Suzi Sale, tourism development director for Camden, filled us in on some of the city's history. Camden was on the Catawba trade path and King Haigler, whose face we had seen on Catawba pottery, is considered its patron saint for all the help he gave early residents.
The town had a large British presence, including General Cornwallis, and the Battle of Camden (August 1780) was one of the patriots' biggest losses. The next confrontation a year later, the Battle of Hobkirk's Hill, although a loss for the Patriots, prompted the British to abandon the city.
|Bloomsbury House, built between 1849 and 1854 by South Carolina's third-richest man for his daughter, is now the Bloomsbury Inn, a bed and breakfast.|
Carolina Cup steeplechase in March (March 28, 2015) then return for the Marion du Pont Scott Colonial Cup in November (Nov. 15, 2014) at Springdale Race Course.
Between those, the Camden Training Center and the South Carolina Equine Center, Suzi said there's an equine event of some sort every weekend year-round with the season running late September through May.
|A life-sized statue of Lonesome Glory, five-time Horse of the Year, fronts The National The Steeplechase Museum .|
|Colors of Mrs. George M. Sensor, owner of 2014 Carolina Cup winner Top Striker.|
|Colors of Gregory D. Hawkins, owner of 2013 Colonial Cup winner Alajmal.|
Inside, if you're lucky, you meet Hope Cooper, executive director.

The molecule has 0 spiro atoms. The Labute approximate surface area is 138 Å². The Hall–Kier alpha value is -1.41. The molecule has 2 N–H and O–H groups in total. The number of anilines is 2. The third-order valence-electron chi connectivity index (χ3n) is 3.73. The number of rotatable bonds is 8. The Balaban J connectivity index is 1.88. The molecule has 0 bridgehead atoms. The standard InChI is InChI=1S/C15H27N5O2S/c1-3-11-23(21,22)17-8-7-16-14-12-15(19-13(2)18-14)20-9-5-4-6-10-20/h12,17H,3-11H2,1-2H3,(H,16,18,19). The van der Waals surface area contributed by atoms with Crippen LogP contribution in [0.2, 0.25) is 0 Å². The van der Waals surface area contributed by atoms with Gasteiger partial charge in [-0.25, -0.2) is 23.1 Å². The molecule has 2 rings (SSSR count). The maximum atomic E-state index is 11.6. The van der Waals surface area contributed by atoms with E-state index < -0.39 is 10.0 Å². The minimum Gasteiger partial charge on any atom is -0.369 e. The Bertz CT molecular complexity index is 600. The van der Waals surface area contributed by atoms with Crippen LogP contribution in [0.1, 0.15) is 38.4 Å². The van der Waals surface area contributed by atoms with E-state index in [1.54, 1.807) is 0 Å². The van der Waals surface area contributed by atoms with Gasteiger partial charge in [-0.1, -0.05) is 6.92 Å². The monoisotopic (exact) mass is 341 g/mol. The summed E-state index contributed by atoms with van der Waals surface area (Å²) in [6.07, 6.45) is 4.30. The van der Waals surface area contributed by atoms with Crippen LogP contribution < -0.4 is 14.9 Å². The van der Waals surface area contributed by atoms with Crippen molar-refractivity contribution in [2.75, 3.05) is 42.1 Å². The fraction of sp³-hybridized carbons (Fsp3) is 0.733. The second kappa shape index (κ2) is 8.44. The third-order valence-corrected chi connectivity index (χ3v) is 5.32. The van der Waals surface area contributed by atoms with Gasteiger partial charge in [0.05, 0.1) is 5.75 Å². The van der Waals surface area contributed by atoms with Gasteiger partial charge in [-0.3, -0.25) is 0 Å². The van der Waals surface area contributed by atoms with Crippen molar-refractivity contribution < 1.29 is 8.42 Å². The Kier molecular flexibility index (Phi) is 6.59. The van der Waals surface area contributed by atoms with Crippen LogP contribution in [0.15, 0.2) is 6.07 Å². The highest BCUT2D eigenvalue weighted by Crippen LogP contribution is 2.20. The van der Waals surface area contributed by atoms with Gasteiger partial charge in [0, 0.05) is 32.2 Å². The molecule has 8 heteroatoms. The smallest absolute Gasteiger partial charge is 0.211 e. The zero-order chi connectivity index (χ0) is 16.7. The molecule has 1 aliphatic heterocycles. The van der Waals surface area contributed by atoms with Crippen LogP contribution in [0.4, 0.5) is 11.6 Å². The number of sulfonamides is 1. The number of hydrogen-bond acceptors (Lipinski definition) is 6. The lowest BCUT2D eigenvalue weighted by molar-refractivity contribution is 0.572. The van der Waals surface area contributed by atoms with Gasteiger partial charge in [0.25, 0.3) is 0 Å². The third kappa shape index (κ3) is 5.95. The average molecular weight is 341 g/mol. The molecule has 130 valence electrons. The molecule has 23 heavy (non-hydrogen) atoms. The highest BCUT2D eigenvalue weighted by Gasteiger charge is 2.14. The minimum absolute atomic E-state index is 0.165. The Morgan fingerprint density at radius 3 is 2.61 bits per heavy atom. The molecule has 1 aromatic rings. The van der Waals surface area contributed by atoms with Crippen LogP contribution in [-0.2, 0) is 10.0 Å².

Hope gave us a tour of the museum and information about steeplechasing, which, like all other forms of racing, began when one owner turned to another and said, "Mine is faster than yours."
In Ireland and England during the 17th century, church steeples were the most easily points for starts and finishes. Racers had to negotiate any obstacles - walls, hedges, creeks - in between and the steeplechase was born. When the numbers of proud horsemen grew, courses were laid on which more than two horses at a time could race and the sport as we know it today was formed. By the mid 19th century race meets were being held along America's East coast.
|Scene from The Grand National by Paul Brown.|
Steeplechase riders weigh in at around 130 pounds compared to flat race jocks at 112 pounds. Most are from England and Ireland; only one American rider was on last year's card. Unlike Thoroughbreds that race at 2, steeplechasers aren't allowed to race until the age of 3, giving legs an extra year to strengthen for the jumping efforts.
|Winners' silks and trophies.|
Purses are smaller and oh, in South Carolina there is no pari mutual wagering, putting steeplechasing more on the level of a sport than a business.
|Jockey silks surround the second floor cupola.|
|Spacious and interesting.|
|It wasn't the time for Judy to get in the saddle.|
|Hope Cooper shows Debi the proper racing form.|
|Debi was laughing but admitted it was a lot harder than she expected.|
|Springdale Race Course grounds.|